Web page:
When The Entire Family Loves To Go Fishing — Except You

by Elizabeth Broadbent
Originally Published: 
Elizabeth Broadbent

You know how it goes. Amazon packages show up in your mailbox. They contain strange things, things you can’t name or fathom, but which gross you out. Tiny fake frogs. Fuzzy things with bright-red hair and a head-like thing on the end. In the really big box, boots that come up to approximately chest level. Little boxes for storing all these things. Leashes for holding these things. Hooks, spools, red-and-white balls you know are bobbers.

There are at least eight, maybe ten, fishing poles in your house, only a few fisherman — and one of them’s a damn toddler so he probably shouldn’t count. But even he has his freaking Paw Patrol rod and reel. Because fishing. Because he counts.

And as the only non-angler in the house, you are a fishing hostage.

It starts early in the morning, many days. Hubs sneaks out in darkness, rod and reel and whatever the hell else you need to catch these slippery aquatic creatures. He spends the morning on (in) the river, where bald eagles buzz him and herons croak their dinosaur caws. Ospreys let loose their high, clear calls, and he reels in bass, striper, sunfish. The sunrise turns the river to gold, and his next catch is a smallmouth bass, all mean red eyes and fight. He stays till somewhere around 9.

But you — you wake at 6 o’clock to someone yelling, “I peeeeeed! You ascertain it’s the toddler, heave yourself out of bed. You strip off urine-soaked Paw Patrol pajamas and put him into his clothes, which he hates, which he complains about. Then it’s into the living room, and he’s begging for Octonauts or Ninjago or Scooby-Doo. You stumble into the kitchen, somehow, all bleary eyes and stiff back, and manage to reheat coffee. By then he’s yowling for toast, and someone else has woken up, and they also want toast. Your coffee beeps. You are too busy making toast to prepare it. Toast shoved at the children, you heave yourself onto the couch like a beached whale, mainline coffee, and surf the internet. The kids stare endlessly, shamelessly at the TV. This is how the hubs discovers you when he arrives home, all fresh-faced, exhilarated, and stinking of catfish.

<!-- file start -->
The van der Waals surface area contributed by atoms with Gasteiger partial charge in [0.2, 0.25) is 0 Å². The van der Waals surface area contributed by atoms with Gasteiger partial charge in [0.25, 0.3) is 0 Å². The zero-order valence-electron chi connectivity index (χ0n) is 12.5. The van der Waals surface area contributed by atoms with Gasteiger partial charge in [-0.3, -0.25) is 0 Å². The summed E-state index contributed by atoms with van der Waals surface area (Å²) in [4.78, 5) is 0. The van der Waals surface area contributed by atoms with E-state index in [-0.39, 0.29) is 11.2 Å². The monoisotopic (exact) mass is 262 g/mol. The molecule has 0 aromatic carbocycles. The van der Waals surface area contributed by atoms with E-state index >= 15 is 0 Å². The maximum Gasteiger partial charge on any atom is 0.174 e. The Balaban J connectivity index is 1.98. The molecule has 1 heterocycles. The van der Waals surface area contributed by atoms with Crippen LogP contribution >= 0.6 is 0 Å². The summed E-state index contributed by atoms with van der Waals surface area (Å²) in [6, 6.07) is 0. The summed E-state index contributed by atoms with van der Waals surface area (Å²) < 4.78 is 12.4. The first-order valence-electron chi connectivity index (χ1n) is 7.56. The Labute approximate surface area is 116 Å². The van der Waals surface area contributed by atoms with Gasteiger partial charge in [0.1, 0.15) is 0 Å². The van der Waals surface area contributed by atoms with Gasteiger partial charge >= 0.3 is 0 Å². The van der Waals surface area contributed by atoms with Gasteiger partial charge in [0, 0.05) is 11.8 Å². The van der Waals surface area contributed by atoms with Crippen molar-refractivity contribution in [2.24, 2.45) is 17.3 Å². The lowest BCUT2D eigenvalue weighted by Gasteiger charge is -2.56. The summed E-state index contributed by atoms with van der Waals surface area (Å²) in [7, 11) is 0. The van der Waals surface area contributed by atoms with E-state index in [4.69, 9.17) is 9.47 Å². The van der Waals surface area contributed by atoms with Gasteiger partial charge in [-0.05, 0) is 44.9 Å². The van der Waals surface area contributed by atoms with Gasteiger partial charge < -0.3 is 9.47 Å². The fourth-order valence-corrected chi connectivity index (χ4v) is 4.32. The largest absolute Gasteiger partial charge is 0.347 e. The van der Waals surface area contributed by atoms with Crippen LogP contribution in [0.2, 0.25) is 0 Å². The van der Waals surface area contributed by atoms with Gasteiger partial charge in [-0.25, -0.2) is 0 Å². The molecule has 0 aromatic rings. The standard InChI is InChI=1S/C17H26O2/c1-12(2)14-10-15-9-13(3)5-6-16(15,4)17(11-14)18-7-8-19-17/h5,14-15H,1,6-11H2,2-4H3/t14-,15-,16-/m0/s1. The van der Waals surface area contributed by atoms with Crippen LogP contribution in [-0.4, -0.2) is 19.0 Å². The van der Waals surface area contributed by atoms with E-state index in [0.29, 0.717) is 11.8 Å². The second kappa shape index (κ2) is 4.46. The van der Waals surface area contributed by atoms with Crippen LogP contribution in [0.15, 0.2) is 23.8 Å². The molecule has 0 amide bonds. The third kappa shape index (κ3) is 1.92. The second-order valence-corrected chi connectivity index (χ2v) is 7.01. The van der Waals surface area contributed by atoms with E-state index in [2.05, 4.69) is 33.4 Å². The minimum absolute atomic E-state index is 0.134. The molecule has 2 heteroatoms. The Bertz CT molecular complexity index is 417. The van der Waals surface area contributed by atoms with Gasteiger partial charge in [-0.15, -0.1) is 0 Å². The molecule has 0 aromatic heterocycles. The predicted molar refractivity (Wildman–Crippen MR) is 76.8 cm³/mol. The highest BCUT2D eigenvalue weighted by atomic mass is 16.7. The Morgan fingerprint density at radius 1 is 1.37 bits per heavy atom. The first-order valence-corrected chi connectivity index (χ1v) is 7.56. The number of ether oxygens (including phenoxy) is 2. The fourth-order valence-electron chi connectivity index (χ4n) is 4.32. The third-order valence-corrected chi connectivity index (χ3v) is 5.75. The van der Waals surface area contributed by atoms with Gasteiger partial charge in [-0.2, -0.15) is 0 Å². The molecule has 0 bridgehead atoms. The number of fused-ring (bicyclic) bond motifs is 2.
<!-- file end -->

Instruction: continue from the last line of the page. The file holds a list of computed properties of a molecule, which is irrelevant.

Then there are the family fishing trips.

You try: You bring a book to amuse yourself, and clutch it to your chest as everyone tromps through the woods to some river or stream. The kids all need something at the same time: a bobber, a hook untangled, a new worm. There’s not enough of your husband to go around, especially because he’s fishing too, and you end up on worm-stabbing duty.

There are mosquitos. Someone catches a fish, and everyone cries that they didn’t catch the fish. Then someone else catches a fish, and — whiz-bang! — it’s a fighter, and for approximately one minute everything’s interesting. Then they have to unhook it, which is super gross because it bleeds through the gills. Then they have to hold it, and if this “they” isn’t your husband, they drop it. It hits hard and flops impotently, grossly, and you back up and yell at them to pick it up. For the love of all things holy, pick it up! They pick it up. They pose. You have to take a million pictures of them grinning and squeezing the shit out of the fish. Then they let it go. It swims away dizzily, and they start again.

This happens over and over.

Or it doesn’t, and everyone gets pissed off that they aren’t catching fish. You sit there with your book not caring, except they start to cry. Then you’re forced into caring.

There is lots of yelling about not putting the hook through your hand/thumb/eyeball or your brother’s hand/thumb/eyeball.

You could stay home. And the offer is always extended. But then you’d just mope. You’d feel selfish; you’d miss the kids. You’d feel sad at missing their joy over a fish caught, even if it totally grosses you out. You’d get bored and probably just sweep floors, dust high shelves, and fold laundry. Eventually you’d get so sick of it you’d take a nap just to pass the time. And while a nap would be downright luxurious, absolutely wonderful — well, it doesn’t compare to the joy on your kids’ faces, no matter how much you hate the reason for it.

So you tag along. You bring your book, but just end up stabbing nightcrawlers on to hooks that are then waved in your face or casted into your hair. They offer to let you hold the fish. You decline. But it’s sweet, a kind of love language you just happen to find repellent. You hate fish. You hate fishing. But you’re glad for them. Even if you are ditched with the kids or relegated to worm-stabbing when it becomes a family adventure.

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